Chain saw gas

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I added premium unleaded to my gas can (plus oil) this time around for my chainsaw. My chainsaw seemed to run a little hotter, which was helpful, but I wonder if this is not the best thing for the machine. Any thoughts? Thanks.
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On 12/27/2015 11:32 AM, Michael wrote:

The small engine shop that services my equipment tells me that the best thing to use in those items is the pre-mixed fuel sold in the quart cans. The reason? It's premium fuel, with stabilizers and NO ALCOHOL. The last is the biggie. Over time the ethanol added to the fuel will wreak havoc with your 2-cycle engine. So, you using premium is a good thing and you can make it better if your state allows for mixtures without ethanol. I know that Wisconsin does, but Illinois doesn't.
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On Sun, 27 Dec 2015 12:48:57 -0600, Unquestionably Confused wrote:

Washington allows it. I've found that my ancient 500cc motorcycle gets 50mpg with ethanol, 60 without. And the ethanol does bad things to tank liners in old bikes.
BTW, eliminating 10% ethanol increases my bikes mileage by 20%. Tell me how I'm lowering pollution with ethanol :-).
--
It's turtles, all the way down!

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< snips >

This < Canada Natural Resources > website
http://oee.nrcan.gc.ca/fcr-rcf/public/index-e.cfm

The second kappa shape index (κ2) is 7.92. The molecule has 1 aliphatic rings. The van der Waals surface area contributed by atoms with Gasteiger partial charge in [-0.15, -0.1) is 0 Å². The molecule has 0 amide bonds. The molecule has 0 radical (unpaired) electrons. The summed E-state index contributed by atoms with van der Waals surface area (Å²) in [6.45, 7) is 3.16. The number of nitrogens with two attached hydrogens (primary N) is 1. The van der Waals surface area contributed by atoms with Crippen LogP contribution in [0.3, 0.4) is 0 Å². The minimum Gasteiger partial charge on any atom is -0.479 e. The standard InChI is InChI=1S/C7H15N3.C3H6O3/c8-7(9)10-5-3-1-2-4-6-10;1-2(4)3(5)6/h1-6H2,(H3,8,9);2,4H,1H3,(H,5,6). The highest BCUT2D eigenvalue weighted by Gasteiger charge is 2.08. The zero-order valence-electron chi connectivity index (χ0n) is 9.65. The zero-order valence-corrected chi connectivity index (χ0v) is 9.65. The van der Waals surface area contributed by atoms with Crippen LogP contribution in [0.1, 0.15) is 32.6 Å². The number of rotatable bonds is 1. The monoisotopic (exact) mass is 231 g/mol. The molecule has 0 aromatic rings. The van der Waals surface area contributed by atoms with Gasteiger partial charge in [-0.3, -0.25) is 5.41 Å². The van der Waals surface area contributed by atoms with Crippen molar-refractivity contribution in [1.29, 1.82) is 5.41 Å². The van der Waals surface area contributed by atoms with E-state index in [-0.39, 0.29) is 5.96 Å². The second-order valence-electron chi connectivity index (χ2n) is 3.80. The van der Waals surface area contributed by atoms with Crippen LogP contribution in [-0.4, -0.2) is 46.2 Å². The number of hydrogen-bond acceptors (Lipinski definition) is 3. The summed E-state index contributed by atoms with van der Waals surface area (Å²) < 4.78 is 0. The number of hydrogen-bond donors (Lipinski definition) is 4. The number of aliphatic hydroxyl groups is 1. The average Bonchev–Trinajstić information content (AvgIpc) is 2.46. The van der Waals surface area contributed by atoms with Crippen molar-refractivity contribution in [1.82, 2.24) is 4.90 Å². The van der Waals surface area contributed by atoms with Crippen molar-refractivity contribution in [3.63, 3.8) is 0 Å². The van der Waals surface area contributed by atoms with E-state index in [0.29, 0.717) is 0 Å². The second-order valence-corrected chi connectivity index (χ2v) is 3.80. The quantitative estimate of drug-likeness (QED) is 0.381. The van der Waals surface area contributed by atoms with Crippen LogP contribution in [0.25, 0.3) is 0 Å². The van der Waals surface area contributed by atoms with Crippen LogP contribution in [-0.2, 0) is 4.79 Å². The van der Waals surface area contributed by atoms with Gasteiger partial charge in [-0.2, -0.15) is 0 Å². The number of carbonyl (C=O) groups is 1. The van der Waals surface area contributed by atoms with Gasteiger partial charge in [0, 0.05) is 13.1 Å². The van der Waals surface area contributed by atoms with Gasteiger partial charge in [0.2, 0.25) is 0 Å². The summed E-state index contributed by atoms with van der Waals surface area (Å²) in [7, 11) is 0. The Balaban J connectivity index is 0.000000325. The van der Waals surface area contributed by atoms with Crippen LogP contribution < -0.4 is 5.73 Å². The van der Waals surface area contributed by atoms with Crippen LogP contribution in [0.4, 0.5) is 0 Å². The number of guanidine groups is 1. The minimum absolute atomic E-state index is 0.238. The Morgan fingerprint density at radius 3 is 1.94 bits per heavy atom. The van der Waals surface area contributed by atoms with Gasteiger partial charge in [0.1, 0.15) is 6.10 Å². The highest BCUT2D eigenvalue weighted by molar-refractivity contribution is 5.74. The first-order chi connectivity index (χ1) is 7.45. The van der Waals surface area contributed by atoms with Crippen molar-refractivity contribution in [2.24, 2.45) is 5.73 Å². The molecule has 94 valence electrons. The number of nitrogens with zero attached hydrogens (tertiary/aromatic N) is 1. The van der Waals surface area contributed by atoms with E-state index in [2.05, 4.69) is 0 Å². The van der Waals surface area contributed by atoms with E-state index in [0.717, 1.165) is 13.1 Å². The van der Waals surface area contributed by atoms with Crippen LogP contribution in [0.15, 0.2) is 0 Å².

shows some fuel economy data - - example - 2013 Dodge 1500 8 cyl. auto pickup -
on regular gas        14.6 litres per 100 km on E85 ethanol        21.8 litres per 100 km
"regular gas" might be some ethanol content ? in your area. ? dunno.
A difference of ~ 7 litres per 100 kM ! for using the highly subsidized corn alcohol .. ?
Geeeze ... am I missing something ?
John T.
--- ---
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snipped-for-privacy@ccanoemail.com wrote in news:hbp08bh7j6h18fpb5gv4npmgae7ckg1hfq@ 4ax.com:

Regular gas is usually 10% or less ethanol. Exactly how much depends on whatever other additives they're using, and the octane rating they want. The reason for putting ethanol in regular gas is that it's a very effective octane booster, and unlike other octane boosters such as MBTE it's more-or-less non toxic.

That sounds about right for E85. Corn alcohol makes a very poor fuel. With current technology, the only economically viable (and enviromentally sound) way to make alcohol fuel is to start with sugar.
John
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On Sun, 27 Dec 2015 23:59:20 -0000 (UTC), John McCoy

The reason ethanol is added to fuel in North America is NOT for octane improvement. It is added as an "oxygenator" It is supposed to reduce the carbon monaxide and particulate emissions of the vehicle.

Brazil runs almost exclusively on cane ethanol.
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snipped-for-privacy@snyder.on.ca wrote in wrote:

You are confusing two different things here, both of which ethanol happens to be good for.
One is octane rating. Raw gas (no additives) has an octane rating (*) of around 70, so something has to be added to raise it to a useful level. Historically that was tetra ethyl lead, which of course is now banned. Ethanol has an octane rating of around 110. So adding ethanol to gas is a very effective way to raise the octane rating.
The second is oxygenation. In ideal conditions there is enough oxygen in the air entering the engine to completely burn the fuel. Ideal conditions don't always occur, so a fuel additive that contains oxygen can help get to complete combustion. Ethanol contains oxygen, so it is effective as an oxygenator.